Fits and Misfits: The Impact of Individual Differences on Psychological Empowerment in Healthcare
DAVID TURNIPSEED and ELIZABETH VANDEWAA
JHHSA, Vol. 43 No. 1, 60-86 (2020)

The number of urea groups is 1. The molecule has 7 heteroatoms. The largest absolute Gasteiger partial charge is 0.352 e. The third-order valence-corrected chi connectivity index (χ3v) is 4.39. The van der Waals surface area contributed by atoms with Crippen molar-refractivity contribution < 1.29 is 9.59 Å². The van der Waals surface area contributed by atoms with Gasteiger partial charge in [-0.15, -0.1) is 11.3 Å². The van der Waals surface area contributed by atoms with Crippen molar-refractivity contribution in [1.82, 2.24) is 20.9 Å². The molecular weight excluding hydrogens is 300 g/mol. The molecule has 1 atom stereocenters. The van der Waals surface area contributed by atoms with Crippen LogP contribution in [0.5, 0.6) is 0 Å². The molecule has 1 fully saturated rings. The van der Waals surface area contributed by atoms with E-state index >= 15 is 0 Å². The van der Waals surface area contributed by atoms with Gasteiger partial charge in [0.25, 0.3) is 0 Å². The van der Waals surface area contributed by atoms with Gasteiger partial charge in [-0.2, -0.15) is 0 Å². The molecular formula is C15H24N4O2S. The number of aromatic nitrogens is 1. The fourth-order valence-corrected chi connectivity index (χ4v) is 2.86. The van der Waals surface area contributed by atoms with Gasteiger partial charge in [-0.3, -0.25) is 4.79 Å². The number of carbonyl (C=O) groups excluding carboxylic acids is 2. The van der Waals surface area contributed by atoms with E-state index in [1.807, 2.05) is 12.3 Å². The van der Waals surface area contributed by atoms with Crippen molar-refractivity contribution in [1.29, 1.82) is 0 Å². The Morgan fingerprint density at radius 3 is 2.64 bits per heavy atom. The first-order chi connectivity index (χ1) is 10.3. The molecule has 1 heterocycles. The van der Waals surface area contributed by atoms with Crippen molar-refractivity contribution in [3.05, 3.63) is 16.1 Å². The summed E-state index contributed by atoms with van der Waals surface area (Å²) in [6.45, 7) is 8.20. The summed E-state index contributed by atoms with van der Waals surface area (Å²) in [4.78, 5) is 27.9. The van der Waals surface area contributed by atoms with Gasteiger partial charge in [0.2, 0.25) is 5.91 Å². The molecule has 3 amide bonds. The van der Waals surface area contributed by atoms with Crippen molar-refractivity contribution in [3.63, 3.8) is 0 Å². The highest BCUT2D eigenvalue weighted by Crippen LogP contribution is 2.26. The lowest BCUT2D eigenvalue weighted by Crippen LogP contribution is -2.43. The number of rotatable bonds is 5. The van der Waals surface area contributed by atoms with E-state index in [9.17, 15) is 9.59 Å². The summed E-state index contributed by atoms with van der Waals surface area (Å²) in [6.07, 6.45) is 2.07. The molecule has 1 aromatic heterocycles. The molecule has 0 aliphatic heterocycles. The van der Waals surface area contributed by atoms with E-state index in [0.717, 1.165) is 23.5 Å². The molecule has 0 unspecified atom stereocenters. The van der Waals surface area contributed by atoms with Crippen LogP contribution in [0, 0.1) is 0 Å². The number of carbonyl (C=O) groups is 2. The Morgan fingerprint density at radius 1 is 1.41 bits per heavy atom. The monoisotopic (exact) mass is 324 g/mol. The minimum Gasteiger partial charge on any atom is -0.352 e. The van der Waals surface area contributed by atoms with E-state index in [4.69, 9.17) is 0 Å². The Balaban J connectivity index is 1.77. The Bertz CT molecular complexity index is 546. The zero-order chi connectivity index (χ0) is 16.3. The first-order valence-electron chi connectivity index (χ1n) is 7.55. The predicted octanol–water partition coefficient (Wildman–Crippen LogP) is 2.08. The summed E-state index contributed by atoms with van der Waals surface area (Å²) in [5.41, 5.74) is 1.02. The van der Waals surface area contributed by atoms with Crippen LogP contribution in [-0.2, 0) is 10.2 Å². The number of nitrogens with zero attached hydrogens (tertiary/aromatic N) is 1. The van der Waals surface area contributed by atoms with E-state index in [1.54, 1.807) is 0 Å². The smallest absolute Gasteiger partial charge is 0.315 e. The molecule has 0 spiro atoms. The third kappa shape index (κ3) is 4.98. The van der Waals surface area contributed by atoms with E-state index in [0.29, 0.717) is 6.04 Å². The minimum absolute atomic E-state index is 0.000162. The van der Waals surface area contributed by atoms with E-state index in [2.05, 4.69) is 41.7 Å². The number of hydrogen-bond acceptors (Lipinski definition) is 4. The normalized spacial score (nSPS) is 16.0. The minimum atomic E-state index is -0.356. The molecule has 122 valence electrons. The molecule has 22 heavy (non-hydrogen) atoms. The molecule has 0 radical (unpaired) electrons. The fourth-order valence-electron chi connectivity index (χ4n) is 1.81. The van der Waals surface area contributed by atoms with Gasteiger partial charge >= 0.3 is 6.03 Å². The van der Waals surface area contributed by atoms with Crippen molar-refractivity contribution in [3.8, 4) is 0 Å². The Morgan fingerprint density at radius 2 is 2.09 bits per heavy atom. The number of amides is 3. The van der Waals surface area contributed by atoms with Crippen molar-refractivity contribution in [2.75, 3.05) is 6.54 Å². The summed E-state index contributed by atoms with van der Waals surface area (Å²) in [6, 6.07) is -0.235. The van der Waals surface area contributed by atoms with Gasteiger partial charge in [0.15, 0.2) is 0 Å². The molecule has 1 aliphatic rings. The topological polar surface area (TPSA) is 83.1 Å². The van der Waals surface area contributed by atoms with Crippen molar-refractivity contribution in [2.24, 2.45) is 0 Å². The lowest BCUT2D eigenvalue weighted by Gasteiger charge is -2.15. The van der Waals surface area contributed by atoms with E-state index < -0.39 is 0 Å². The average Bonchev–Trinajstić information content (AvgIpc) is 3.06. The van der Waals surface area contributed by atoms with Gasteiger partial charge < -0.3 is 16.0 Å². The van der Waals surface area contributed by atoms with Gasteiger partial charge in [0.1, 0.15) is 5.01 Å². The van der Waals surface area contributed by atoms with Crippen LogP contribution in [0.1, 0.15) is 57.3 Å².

This paper acknowledges the labor productivity problem in healthcare, and investigates individual differences as determinants of psychological empowerment, which may be a partial solution to the problem. Using data from 363 clinical nurses, two individual differences - aversive personalities and job/organization fit - representing a bipolar division of employees, were examined for their linkage with psychological empowerment. As hypothesized, the aversive personality psychopathy was negatively linked to empowerment. Employees with longer time in healthcare, higher in religiosity, whose job-related needs are satisfied by the hospital, and who believe that their abilities are a good fit with their job demands are more likely to be psychologically empowered. Easy, reliable tests to screen for high psychopathy in hiring and placing individuals in jobs in which empowerment is desired, and managerial interventions to increase need satisfaction and demand-ability fit, may increase empowerment and thus productivity with no increase in wage costs.
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